In March of 2016, it was said that there was an unexplainable sadness that the groundbreaking artificial intelligence program, AlphaGo beat Lee Sedol, the world’s best player over the last decade, in the ancient Asian strategy board game, Go.
After chess, Go became the next Artificial Intelligence frontier. Yes, the game is simple enough and can easily be learned in a matter of a day. However, because of Go’s simple rules yet elaborate possibilities, no computer could have competed on the professional player level and had become one of the most sought-after field of AI development obsession.
Not So, Black And White
Go starts with an empty board, 19-by-19 for those who intend to play a full game. One player plays with black stones while the other plays with white. Placing one of their stones on a vacant point, players take turns with the object of the game to control more territory. Stones do not move once played but can be taken off the board if captured. Whoever controls the most territory at the end of the game wins.
Go has existed for two to three millennia and legend has it that the Chinese Emperor Yao invented it as a means to teach his son discipline, concentration, and balance. Another myth surrounding its origins is that it was used by Chinese warlords to map out attacks using the pieces of stones to signify positions. Whatever its true origins, the game of Go hasn’t changed since it was first documented. The rules are minimal; the aim is deceptively simple. However, it differs from games like chess as it has been described as more of a game of instinct rather than strategy.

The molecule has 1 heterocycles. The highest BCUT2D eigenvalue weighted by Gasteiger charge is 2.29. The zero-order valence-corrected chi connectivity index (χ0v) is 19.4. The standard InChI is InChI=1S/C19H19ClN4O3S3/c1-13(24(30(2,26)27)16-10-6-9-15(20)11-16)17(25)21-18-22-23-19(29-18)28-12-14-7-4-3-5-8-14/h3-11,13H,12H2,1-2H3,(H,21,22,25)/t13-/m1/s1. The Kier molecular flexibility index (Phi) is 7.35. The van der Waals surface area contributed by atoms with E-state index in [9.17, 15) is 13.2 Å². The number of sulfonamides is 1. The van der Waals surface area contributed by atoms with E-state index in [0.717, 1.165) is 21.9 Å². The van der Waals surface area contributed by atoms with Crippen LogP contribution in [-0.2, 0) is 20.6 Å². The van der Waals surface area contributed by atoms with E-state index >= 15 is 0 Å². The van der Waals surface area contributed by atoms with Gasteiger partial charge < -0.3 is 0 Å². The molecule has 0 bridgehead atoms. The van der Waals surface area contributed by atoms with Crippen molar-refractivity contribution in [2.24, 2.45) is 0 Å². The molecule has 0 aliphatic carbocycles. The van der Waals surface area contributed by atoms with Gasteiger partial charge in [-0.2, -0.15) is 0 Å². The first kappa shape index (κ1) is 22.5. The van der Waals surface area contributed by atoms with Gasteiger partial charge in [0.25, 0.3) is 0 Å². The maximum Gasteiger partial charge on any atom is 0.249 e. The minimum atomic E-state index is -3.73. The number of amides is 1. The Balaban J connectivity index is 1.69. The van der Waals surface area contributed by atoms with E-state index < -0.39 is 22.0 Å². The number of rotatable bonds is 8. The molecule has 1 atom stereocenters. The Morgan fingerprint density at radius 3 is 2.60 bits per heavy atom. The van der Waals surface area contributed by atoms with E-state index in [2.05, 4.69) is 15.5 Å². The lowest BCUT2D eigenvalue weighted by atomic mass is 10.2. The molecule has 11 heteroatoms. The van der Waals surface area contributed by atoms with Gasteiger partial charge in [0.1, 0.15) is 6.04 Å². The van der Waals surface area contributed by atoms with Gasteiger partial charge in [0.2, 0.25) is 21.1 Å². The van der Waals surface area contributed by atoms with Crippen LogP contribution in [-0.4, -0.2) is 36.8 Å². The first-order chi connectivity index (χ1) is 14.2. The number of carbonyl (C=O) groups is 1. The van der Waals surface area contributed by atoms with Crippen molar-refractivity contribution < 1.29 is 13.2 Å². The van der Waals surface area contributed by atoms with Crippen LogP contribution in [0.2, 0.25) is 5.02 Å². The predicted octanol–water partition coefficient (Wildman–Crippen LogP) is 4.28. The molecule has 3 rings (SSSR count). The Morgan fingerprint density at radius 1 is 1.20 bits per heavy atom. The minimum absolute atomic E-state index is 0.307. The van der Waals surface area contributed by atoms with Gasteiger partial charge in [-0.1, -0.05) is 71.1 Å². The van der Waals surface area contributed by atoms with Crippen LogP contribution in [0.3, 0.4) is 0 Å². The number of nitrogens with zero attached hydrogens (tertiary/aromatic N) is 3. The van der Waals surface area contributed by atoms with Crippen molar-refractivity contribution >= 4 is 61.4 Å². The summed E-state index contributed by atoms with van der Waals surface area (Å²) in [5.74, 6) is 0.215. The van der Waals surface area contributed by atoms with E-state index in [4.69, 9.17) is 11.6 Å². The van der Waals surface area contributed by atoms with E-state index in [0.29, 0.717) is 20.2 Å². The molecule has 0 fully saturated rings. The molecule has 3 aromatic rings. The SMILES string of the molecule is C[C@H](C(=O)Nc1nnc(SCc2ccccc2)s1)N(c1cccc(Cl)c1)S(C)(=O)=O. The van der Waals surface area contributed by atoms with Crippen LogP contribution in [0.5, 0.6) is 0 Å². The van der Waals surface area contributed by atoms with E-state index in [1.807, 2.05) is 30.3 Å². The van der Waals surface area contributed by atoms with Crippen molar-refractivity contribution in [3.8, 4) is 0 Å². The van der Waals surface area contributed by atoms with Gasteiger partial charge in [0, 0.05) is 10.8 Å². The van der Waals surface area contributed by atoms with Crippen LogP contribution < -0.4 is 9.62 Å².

A Beautiful “Deep” Mind
Perhaps this is why AI AlphaGo’s triumph over its human opponent is so fascinating and a notable achievement. AlphaGo combined the old technologies with new algorithms, developing its own intuition. With the deep learning technique, AlphaGo’s “DeepMind” — a British AI company founded in 2010 and acquired by Google in 2014 — discovered for itself how a human player would execute moves and countermoves, acquiring the kind of wisdom that professional Go players take years of practice to accumulate.
“It’s not a human move. I’ve never seen a human play this move,” Fan Hui; three-time European Go champion said as he watched the 37th move in the second game of the match between AlphaGo and Lee Sedol. “So beautiful!”
Fan Hui kept repeating the word “beautiful” as the game approached the end of its first hour at the Four Seasons hotel in Seoul. To the shock of the entire audience, AlphaGo directed its human assistant to place a black stone in an area on the right-hand side of the 19-by-19 grid. The move prompted Lee Sedol to stand up and leave the match room, perhaps to recover. When Lee Sedol returned, it would take him a whole 15 minutes to consider his next move.
Ultimately, AlphaGo won the game after the next 3 hours, becoming another machine to have beaten the best humans who were considered professionals in games like chess and checkers. But as everyone can recognize, Go is a far more complex game than the mentioned making this win historical. The sadness felt by so many humans that day may have been the realization of our inferiority and weakness compared to a machine that was human-made in the first place.